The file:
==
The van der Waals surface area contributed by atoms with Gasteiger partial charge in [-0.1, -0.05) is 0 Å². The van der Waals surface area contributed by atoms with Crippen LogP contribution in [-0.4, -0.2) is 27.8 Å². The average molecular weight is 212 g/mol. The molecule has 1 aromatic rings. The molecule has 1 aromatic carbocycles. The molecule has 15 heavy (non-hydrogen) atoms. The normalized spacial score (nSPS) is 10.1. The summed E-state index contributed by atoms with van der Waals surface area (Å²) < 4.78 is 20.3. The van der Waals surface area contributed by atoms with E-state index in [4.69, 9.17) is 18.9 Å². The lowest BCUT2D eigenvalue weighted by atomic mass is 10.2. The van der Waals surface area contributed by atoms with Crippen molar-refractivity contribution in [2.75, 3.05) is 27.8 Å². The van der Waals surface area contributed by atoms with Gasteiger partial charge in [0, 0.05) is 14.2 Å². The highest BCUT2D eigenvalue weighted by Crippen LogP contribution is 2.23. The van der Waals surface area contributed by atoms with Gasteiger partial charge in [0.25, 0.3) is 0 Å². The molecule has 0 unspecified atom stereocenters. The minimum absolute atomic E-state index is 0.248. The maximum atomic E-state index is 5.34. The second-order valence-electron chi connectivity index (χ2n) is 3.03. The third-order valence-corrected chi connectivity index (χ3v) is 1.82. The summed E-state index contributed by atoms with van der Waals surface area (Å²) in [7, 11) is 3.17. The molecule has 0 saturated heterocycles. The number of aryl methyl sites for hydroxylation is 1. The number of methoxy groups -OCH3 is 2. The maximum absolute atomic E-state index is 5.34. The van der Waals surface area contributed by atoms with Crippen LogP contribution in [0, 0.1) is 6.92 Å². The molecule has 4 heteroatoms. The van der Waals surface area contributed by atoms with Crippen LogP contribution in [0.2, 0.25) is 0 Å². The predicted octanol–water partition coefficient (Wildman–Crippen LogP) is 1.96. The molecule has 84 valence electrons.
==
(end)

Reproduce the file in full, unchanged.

The van der Waals surface area contributed by atoms with Gasteiger partial charge in [-0.1, -0.05) is 0 Å². The van der Waals surface area contributed by atoms with Crippen LogP contribution in [-0.4, -0.2) is 27.8 Å². The average molecular weight is 212 g/mol. The molecule has 1 aromatic rings. The molecule has 1 aromatic carbocycles. The molecule has 15 heavy (non-hydrogen) atoms. The normalized spacial score (nSPS) is 10.1. The summed E-state index contributed by atoms with van der Waals surface area (Å²) < 4.78 is 20.3. The van der Waals surface area contributed by atoms with E-state index in [4.69, 9.17) is 18.9 Å². The lowest BCUT2D eigenvalue weighted by atomic mass is 10.2. The van der Waals surface area contributed by atoms with Crippen molar-refractivity contribution in [2.75, 3.05) is 27.8 Å². The van der Waals surface area contributed by atoms with Gasteiger partial charge in [0, 0.05) is 14.2 Å². The highest BCUT2D eigenvalue weighted by Crippen LogP contribution is 2.23. The van der Waals surface area contributed by atoms with Gasteiger partial charge in [0.25, 0.3) is 0 Å². The molecule has 0 unspecified atom stereocenters. The minimum absolute atomic E-state index is 0.248. The maximum atomic E-state index is 5.34. The second-order valence-electron chi connectivity index (χ2n) is 3.03. The third-order valence-corrected chi connectivity index (χ3v) is 1.82. The summed E-state index contributed by atoms with van der Waals surface area (Å²) in [7, 11) is 3.17. The molecule has 0 saturated heterocycles. The number of aryl methyl sites for hydroxylation is 1. The number of methoxy groups -OCH3 is 2. The maximum absolute atomic E-state index is 5.34. The van der Waals surface area contributed by atoms with Crippen LogP contribution in [0, 0.1) is 6.92 Å². The molecule has 4 heteroatoms. The van der Waals surface area contributed by atoms with Crippen LogP contribution in [0.2, 0.25) is 0 Å². The predicted octanol–water partition coefficient (Wildman–Crippen LogP) is 1.96. The molecule has 84 valence electrons.